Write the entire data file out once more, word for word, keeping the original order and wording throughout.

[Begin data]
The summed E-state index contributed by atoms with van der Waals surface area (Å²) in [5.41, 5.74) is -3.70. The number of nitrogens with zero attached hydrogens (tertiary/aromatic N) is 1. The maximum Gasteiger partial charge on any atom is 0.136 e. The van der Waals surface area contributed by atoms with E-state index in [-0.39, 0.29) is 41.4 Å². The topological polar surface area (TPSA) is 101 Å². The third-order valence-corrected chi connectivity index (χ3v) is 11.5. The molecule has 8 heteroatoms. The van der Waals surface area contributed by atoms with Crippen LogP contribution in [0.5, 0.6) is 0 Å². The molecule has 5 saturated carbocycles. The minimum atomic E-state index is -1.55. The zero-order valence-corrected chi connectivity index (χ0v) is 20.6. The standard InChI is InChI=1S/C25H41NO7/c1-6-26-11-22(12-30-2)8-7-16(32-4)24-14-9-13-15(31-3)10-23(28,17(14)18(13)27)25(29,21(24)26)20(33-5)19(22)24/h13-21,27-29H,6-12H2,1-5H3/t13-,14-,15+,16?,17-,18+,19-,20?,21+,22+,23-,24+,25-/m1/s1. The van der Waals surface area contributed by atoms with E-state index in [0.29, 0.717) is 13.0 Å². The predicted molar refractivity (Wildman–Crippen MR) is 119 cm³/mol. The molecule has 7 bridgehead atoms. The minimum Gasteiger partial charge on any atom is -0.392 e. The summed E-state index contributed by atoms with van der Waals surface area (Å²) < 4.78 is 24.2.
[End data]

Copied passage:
The summed E-state index contributed by atoms with van der Waals surface area (Å²) in [5.41, 5.74) is -3.70. The number of nitrogens with zero attached hydrogens (tertiary/aromatic N) is 1. The maximum Gasteiger partial charge on any atom is 0.136 e. The van der Waals surface area contributed by atoms with E-state index in [-0.39, 0.29) is 41.4 Å². The topological polar surface area (TPSA) is 101 Å². The third-order valence-corrected chi connectivity index (χ3v) is 11.5. The molecule has 8 heteroatoms. The van der Waals surface area contributed by atoms with Crippen LogP contribution in [0.5, 0.6) is 0 Å². The molecule has 5 saturated carbocycles. The minimum atomic E-state index is -1.55. The zero-order valence-corrected chi connectivity index (χ0v) is 20.6. The standard InChI is InChI=1S/C25H41NO7/c1-6-26-11-22(12-30-2)8-7-16(32-4)24-14-9-13-15(31-3)10-23(28,17(14)18(13)27)25(29,21(24)26)20(33-5)19(22)24/h13-21,27-29H,6-12H2,1-5H3/t13-,14-,15+,16?,17-,18+,19-,20?,21+,22+,23-,24+,25-/m1/s1. The van der Waals surface area contributed by atoms with E-state index in [0.29, 0.717) is 13.0 Å². The predicted molar refractivity (Wildman–Crippen MR) is 119 cm³/mol. The molecule has 7 bridgehead atoms. The minimum Gasteiger partial charge on any atom is -0.392 e. The summed E-state index contributed by atoms with van der Waals surface area (Å²) < 4.78 is 24.2.